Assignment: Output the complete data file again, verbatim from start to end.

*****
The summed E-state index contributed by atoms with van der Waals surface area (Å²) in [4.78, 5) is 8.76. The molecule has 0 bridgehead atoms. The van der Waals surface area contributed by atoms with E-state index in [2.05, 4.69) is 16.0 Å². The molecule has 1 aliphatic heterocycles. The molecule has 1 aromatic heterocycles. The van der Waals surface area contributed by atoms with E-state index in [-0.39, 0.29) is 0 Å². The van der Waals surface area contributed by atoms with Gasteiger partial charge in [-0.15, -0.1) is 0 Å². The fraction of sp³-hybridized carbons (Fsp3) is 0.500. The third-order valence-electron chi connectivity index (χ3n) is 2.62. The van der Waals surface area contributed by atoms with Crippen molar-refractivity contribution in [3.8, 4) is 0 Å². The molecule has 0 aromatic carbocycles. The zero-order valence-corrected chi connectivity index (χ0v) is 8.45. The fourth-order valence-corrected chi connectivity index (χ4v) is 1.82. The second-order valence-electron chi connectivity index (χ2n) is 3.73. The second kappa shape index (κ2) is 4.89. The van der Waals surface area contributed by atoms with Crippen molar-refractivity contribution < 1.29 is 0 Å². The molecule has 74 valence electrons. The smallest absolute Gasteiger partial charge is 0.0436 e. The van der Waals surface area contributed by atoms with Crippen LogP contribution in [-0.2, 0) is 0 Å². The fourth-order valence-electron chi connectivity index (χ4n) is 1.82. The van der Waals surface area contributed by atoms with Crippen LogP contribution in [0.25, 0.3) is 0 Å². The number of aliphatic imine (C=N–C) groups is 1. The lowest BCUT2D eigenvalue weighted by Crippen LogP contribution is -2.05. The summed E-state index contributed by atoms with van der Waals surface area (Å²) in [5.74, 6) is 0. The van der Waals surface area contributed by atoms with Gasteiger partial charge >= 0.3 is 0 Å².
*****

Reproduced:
The summed E-state index contributed by atoms with van der Waals surface area (Å²) in [4.78, 5) is 8.76. The molecule has 0 bridgehead atoms. The van der Waals surface area contributed by atoms with E-state index in [2.05, 4.69) is 16.0 Å². The molecule has 1 aliphatic heterocycles. The molecule has 1 aromatic heterocycles. The van der Waals surface area contributed by atoms with E-state index in [-0.39, 0.29) is 0 Å². The van der Waals surface area contributed by atoms with Gasteiger partial charge in [-0.15, -0.1) is 0 Å². The fraction of sp³-hybridized carbons (Fsp3) is 0.500. The third-order valence-electron chi connectivity index (χ3n) is 2.62. The van der Waals surface area contributed by atoms with Crippen molar-refractivity contribution in [3.8, 4) is 0 Å². The molecule has 0 aromatic carbocycles. The zero-order valence-corrected chi connectivity index (χ0v) is 8.45. The fourth-order valence-corrected chi connectivity index (χ4v) is 1.82. The second-order valence-electron chi connectivity index (χ2n) is 3.73. The second kappa shape index (κ2) is 4.89. The van der Waals surface area contributed by atoms with Crippen molar-refractivity contribution < 1.29 is 0 Å². The molecule has 74 valence electrons. The smallest absolute Gasteiger partial charge is 0.0436 e. The van der Waals surface area contributed by atoms with Crippen LogP contribution in [-0.2, 0) is 0 Å². The fourth-order valence-electron chi connectivity index (χ4n) is 1.82. The van der Waals surface area contributed by atoms with Crippen LogP contribution in [0.25, 0.3) is 0 Å². The number of aliphatic imine (C=N–C) groups is 1. The lowest BCUT2D eigenvalue weighted by Crippen LogP contribution is -2.05. The summed E-state index contributed by atoms with van der Waals surface area (Å²) in [5.74, 6) is 0. The van der Waals surface area contributed by atoms with Gasteiger partial charge >= 0.3 is 0 Å².